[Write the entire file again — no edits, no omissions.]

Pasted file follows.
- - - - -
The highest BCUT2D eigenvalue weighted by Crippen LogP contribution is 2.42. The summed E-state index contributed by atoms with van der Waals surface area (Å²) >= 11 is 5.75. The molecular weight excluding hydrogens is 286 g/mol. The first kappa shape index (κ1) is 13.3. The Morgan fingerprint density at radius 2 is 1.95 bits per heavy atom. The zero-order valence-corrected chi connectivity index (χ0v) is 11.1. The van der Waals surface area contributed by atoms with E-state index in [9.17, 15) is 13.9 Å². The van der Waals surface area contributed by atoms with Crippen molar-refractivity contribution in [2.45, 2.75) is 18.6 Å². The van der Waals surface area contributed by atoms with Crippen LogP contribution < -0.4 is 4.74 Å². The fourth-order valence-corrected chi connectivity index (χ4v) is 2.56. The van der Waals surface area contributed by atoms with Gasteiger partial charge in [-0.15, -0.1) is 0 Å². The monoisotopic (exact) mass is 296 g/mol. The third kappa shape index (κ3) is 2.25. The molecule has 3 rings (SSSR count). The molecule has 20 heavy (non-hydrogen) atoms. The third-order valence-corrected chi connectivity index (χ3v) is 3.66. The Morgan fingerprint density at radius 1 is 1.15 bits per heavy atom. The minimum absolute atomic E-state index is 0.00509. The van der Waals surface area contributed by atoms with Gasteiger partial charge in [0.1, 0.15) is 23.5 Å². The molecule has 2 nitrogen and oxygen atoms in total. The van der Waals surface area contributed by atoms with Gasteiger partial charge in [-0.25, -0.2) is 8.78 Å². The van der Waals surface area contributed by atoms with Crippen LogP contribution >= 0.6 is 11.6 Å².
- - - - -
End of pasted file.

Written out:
The highest BCUT2D eigenvalue weighted by Crippen LogP contribution is 2.42. The summed E-state index contributed by atoms with van der Waals surface area (Å²) >= 11 is 5.75. The molecular weight excluding hydrogens is 286 g/mol. The first kappa shape index (κ1) is 13.3. The Morgan fingerprint density at radius 2 is 1.95 bits per heavy atom. The zero-order valence-corrected chi connectivity index (χ0v) is 11.1. The van der Waals surface area contributed by atoms with E-state index in [9.17, 15) is 13.9 Å². The van der Waals surface area contributed by atoms with Crippen molar-refractivity contribution in [2.45, 2.75) is 18.6 Å². The van der Waals surface area contributed by atoms with Crippen LogP contribution < -0.4 is 4.74 Å². The fourth-order valence-corrected chi connectivity index (χ4v) is 2.56. The van der Waals surface area contributed by atoms with Gasteiger partial charge in [-0.15, -0.1) is 0 Å². The monoisotopic (exact) mass is 296 g/mol. The third kappa shape index (κ3) is 2.25. The molecule has 3 rings (SSSR count). The molecule has 20 heavy (non-hydrogen) atoms. The third-order valence-corrected chi connectivity index (χ3v) is 3.66. The Morgan fingerprint density at radius 1 is 1.15 bits per heavy atom. The minimum absolute atomic E-state index is 0.00509. The van der Waals surface area contributed by atoms with Gasteiger partial charge in [0.1, 0.15) is 23.5 Å². The molecule has 2 nitrogen and oxygen atoms in total. The van der Waals surface area contributed by atoms with Gasteiger partial charge in [-0.25, -0.2) is 8.78 Å². The van der Waals surface area contributed by atoms with Crippen LogP contribution >= 0.6 is 11.6 Å².